May 5, 2010

· News · Sociology

Nurse & Lawyer have a dialog on the Room for Debate roundtable on presumed consent. During the conversation, they say the following about my contribution:

Nurse: One of the panelists, Kieran Healy from Duke, makes what amounts to a ridiculous argument that this law will rekindle fears that surgeons are standing over sick people with hack saws, waiting to harvest their organs, and that they might just take them even if you’re not truly gone. Um… won’t those people just sign the opt-out if they are truly so concerned? As Arthur Caplan from Penn (woot woot) points out, most people do want to be donors. Healy also makes no suggestions. Maybe he’s against organ donation all together?

Lawyer: And what’s the source of the idea that doctors have more interest in one patient than in another? What interest does the doctor personally have in harvesting organs, unless the patient is his own kid? I agree. Opt out if that’s your nightmare.

I am not against organ donation. Feel free to read any of what I’ve written on this topic. And my argument is not ridiculous. What I said was, look at the data. Presumed consent does not mean what people in the U.S. think it means. Comparative research shows that, in practice, presumed-consent countries (a) do not perform all that much better than informed-consent countries; and (b) with literally one or two exceptions in the OECD (Austria, and to a lesser degree Belgium), presumed consent laws do not in practice remove the next-of-kin’s ability to veto donation. That means the slightly higher rates of donation seen in presumed consent countries cannot be due to the exclusion of the next-of-kin, because they aren’t excluded. As best we can tell they are the result of more investment and better training within the procurement system.

That leaves us with the question of what a strong presumed-consent law would accomplish in the United States. If such a law really, truly removed the next-of-kin from the process, it is not unreasonable to think that you’d get a very strong backlash against donation. This is so for two reasons. First, it’s a historical fact that, in assembling a viable transplant system in the ‘70s and ‘80s, transplant advocates had to do a lot of work to allay public fears that transplantation would lead to some kind of ghoulish body-snatching. These worries were addressed by putting together a common public understanding of donation as a sacred kind of gift — that is, as something that had to be given, not something that could simply be taken. That’s the American public’s understanding of donation now. Given that, legally asserting the presumption of consent out of the blue is likely to make a lot of people very worried or very angry. You can see this directly in many of the nearly 200 comments on the Times’ blog. If the goal is to maximize the donation rate, it’s not enough to say that these people are mistaken. Fears don’t have to be well-founded to make the donation rate go down, they just have to be widespread.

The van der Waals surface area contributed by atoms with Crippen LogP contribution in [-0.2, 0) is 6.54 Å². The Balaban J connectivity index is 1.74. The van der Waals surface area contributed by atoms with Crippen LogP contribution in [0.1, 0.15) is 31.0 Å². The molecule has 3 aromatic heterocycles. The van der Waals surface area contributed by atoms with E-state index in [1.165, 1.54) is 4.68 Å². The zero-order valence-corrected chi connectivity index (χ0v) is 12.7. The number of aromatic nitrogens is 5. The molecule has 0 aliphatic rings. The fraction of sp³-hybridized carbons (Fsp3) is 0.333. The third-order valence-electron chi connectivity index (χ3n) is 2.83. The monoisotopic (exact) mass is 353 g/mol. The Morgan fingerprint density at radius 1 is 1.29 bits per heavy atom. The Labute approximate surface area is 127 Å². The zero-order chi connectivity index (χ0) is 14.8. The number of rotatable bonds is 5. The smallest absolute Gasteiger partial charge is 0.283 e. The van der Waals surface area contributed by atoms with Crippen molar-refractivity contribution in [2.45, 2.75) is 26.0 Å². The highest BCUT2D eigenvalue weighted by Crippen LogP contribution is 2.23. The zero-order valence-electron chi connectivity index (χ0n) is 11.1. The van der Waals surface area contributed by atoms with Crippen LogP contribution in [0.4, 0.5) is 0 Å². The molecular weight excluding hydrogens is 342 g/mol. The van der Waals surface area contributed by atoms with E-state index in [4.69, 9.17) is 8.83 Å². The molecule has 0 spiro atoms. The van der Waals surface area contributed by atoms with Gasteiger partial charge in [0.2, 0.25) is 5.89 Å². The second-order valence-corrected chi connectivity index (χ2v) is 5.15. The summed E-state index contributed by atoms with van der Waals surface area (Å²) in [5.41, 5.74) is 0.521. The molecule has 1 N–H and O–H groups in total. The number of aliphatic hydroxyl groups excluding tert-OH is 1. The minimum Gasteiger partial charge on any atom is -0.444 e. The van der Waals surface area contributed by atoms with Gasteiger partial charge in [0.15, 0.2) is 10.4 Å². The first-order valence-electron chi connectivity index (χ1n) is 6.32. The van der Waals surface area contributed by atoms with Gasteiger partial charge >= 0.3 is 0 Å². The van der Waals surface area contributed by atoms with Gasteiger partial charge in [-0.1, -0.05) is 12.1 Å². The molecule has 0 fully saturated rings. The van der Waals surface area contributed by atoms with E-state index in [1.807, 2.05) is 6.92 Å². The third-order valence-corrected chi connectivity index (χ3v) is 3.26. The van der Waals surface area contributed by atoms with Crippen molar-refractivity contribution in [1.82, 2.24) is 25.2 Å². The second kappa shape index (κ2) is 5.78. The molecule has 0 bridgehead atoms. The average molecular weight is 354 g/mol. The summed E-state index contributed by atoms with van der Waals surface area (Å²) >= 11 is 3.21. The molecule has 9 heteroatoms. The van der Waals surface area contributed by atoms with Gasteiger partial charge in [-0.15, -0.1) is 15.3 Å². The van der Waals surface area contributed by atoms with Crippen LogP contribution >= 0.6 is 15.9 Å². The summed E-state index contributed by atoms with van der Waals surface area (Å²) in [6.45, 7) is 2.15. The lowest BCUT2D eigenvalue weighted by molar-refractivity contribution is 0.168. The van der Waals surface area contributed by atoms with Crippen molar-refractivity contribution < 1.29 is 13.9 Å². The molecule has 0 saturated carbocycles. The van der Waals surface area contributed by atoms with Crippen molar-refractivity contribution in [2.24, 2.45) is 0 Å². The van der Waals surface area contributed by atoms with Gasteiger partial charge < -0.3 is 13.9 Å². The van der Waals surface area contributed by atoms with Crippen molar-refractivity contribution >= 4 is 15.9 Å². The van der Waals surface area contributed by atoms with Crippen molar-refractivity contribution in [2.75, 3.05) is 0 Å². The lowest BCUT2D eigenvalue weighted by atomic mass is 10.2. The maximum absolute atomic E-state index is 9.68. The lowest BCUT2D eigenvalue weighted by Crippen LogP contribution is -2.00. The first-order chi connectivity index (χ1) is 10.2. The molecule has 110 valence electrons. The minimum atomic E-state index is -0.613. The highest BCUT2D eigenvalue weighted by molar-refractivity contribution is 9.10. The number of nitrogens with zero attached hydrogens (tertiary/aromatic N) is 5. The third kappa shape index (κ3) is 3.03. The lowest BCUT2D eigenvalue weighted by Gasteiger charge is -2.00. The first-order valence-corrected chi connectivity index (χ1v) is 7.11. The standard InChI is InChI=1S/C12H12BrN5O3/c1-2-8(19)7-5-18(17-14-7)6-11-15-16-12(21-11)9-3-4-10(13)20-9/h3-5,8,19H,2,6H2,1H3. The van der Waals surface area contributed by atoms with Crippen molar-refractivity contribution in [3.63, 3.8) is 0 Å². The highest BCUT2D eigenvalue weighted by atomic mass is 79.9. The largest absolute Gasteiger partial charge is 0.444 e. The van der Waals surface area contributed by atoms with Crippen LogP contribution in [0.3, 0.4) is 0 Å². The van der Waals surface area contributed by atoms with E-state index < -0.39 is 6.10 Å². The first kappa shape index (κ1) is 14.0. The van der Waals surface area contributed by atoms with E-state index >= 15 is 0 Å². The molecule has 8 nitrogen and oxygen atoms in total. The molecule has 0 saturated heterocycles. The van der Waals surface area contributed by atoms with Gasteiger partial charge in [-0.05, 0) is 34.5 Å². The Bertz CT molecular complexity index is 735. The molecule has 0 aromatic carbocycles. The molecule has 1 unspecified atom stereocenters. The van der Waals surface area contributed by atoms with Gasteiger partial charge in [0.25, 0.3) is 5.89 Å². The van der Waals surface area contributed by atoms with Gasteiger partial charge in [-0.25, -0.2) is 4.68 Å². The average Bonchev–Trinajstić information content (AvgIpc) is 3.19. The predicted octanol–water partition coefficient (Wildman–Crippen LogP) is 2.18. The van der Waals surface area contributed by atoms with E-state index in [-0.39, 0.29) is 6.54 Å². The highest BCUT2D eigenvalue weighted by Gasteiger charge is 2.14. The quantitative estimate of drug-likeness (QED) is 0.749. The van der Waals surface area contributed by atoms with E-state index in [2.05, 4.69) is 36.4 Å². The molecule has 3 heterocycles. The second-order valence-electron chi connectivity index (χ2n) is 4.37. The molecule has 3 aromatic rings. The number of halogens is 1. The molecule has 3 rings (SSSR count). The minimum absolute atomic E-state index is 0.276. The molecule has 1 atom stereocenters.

Second, it’s not enough to say “Um… won’t those people just sign the opt-out if they are truly so concerned?” or “Opt-out if that’s your nightmare”. Why? Because the point at issue is that, when a person dies, the family or next-of-kin assert a very strong moral (and perhaps legal) right to the body. (This is why, to reiterate, most presumed consent countries allow a kin veto.) The people to worry about are not those who opt-out in advance. The problem is with the living next-of-kin of potential donors when the deceased did not opt-out in advance. Those families will feel as a matter of right that they should decide what happens to the body of their parent, spouse, or child. Under strong presumed consent a procurement coordinator can say to them, “Sorry, the law says we can take the organs regardless of what you think”. What do you think is going to happen then?

You might believe that, as a matter of ethics, law, public policy, or medical need, that the next of kin really should not have a say. That’s fine. You might believe these people are deluded or misguided in their beliefs about the treatment of bodies after death. Maybe so. You might think that, in the long run, people will eventually come around to the view that everyone should just be a donor. Perhaps they will. What I’m saying is that you cannot just wish away the social facts as they stand, and those include the fears that people have about donation and the moral rights families claim to the body. The upshot is that introducing a strong presumed-consent law in the United States is just asking for trouble. This isn’t Austria. We’re in a country where there is a great deal of suspicion of government intervention in private matters, where there are great structural inequities in health care provision, and where there is already a comparatively high-performing donation system grounded in hard-won public acceptance of the idea that organ donation is a unique “gift of life”, not a resource to be harvested. In that kind of context, it is not a “ridiculous argument” to say that the blowback on a strong presumed consent law could be enormously negative.

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I am Professor of Sociology at Duke University. I’m affiliated with the Kenan Institute for Ethics, the Markets and Management Studies program, and the Duke Network Analysis Center. Learn more.

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